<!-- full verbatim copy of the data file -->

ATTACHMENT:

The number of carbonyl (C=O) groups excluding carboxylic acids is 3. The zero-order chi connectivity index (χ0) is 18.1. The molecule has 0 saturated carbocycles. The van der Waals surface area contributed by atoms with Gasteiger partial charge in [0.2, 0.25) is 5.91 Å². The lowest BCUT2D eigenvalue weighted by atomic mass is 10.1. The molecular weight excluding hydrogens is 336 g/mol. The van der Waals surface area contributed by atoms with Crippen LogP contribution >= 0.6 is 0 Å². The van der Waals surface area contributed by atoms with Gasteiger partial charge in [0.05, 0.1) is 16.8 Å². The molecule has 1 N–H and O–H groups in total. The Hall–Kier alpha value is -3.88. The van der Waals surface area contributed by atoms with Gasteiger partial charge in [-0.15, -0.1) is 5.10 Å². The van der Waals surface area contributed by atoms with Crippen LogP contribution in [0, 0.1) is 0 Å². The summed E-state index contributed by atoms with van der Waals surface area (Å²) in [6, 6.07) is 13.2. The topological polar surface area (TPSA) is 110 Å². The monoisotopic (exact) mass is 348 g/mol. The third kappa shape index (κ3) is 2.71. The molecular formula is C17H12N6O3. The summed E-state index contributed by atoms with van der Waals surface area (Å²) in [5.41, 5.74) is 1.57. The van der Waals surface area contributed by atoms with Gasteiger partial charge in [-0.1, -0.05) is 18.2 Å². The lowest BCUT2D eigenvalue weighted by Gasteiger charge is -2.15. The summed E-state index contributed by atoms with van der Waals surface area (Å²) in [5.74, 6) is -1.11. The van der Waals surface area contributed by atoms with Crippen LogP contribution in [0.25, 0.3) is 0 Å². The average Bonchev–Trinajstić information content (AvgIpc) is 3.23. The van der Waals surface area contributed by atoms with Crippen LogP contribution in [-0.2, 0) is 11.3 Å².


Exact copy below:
The number of carbonyl (C=O) groups excluding carboxylic acids is 3. The zero-order chi connectivity index (χ0) is 18.1. The molecule has 0 saturated carbocycles. The van der Waals surface area contributed by atoms with Gasteiger partial charge in [0.2, 0.25) is 5.91 Å². The lowest BCUT2D eigenvalue weighted by atomic mass is 10.1. The molecular weight excluding hydrogens is 336 g/mol. The van der Waals surface area contributed by atoms with Crippen LogP contribution >= 0.6 is 0 Å². The van der Waals surface area contributed by atoms with Gasteiger partial charge in [0.05, 0.1) is 16.8 Å². The molecule has 1 N–H and O–H groups in total. The Hall–Kier alpha value is -3.88. The van der Waals surface area contributed by atoms with Gasteiger partial charge in [-0.15, -0.1) is 5.10 Å². The van der Waals surface area contributed by atoms with Crippen LogP contribution in [0, 0.1) is 0 Å². The summed E-state index contributed by atoms with van der Waals surface area (Å²) in [6, 6.07) is 13.2. The topological polar surface area (TPSA) is 110 Å². The monoisotopic (exact) mass is 348 g/mol. The third kappa shape index (κ3) is 2.71. The molecular formula is C17H12N6O3. The summed E-state index contributed by atoms with van der Waals surface area (Å²) in [5.41, 5.74) is 1.57. The van der Waals surface area contributed by atoms with Gasteiger partial charge in [-0.1, -0.05) is 18.2 Å². The lowest BCUT2D eigenvalue weighted by Gasteiger charge is -2.15. The summed E-state index contributed by atoms with van der Waals surface area (Å²) in [5.74, 6) is -1.11. The van der Waals surface area contributed by atoms with Crippen LogP contribution in [0.25, 0.3) is 0 Å². The average Bonchev–Trinajstić information content (AvgIpc) is 3.23. The van der Waals surface area contributed by atoms with Crippen LogP contribution in [-0.2, 0) is 11.3 Å².